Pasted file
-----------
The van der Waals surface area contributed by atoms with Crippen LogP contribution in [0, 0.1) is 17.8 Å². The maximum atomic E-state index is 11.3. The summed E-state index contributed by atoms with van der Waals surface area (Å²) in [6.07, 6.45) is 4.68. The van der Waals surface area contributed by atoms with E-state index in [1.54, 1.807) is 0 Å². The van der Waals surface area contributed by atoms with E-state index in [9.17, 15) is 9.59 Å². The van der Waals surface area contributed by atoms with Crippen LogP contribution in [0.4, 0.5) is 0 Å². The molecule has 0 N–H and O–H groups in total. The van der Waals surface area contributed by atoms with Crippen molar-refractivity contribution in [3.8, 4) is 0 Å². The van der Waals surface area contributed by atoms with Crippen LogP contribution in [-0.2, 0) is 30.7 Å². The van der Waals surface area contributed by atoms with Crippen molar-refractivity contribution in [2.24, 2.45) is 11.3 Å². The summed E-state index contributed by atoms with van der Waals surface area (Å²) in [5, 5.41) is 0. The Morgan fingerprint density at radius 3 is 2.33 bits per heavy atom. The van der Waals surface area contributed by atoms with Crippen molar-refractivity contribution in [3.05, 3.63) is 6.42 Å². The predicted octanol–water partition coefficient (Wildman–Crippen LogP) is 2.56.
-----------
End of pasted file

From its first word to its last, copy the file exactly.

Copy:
The van der Waals surface area contributed by atoms with Crippen LogP contribution in [0, 0.1) is 17.8 Å². The maximum atomic E-state index is 11.3. The summed E-state index contributed by atoms with van der Waals surface area (Å²) in [6.07, 6.45) is 4.68. The van der Waals surface area contributed by atoms with E-state index in [1.54, 1.807) is 0 Å². The van der Waals surface area contributed by atoms with E-state index in [9.17, 15) is 9.59 Å². The van der Waals surface area contributed by atoms with Crippen LogP contribution in [0.4, 0.5) is 0 Å². The molecule has 0 N–H and O–H groups in total. The van der Waals surface area contributed by atoms with Crippen molar-refractivity contribution in [3.8, 4) is 0 Å². The van der Waals surface area contributed by atoms with Crippen LogP contribution in [-0.2, 0) is 30.7 Å². The van der Waals surface area contributed by atoms with Crippen molar-refractivity contribution in [2.24, 2.45) is 11.3 Å². The summed E-state index contributed by atoms with van der Waals surface area (Å²) in [5, 5.41) is 0. The Morgan fingerprint density at radius 3 is 2.33 bits per heavy atom. The van der Waals surface area contributed by atoms with Crippen molar-refractivity contribution in [3.05, 3.63) is 6.42 Å². The predicted octanol–water partition coefficient (Wildman–Crippen LogP) is 2.56.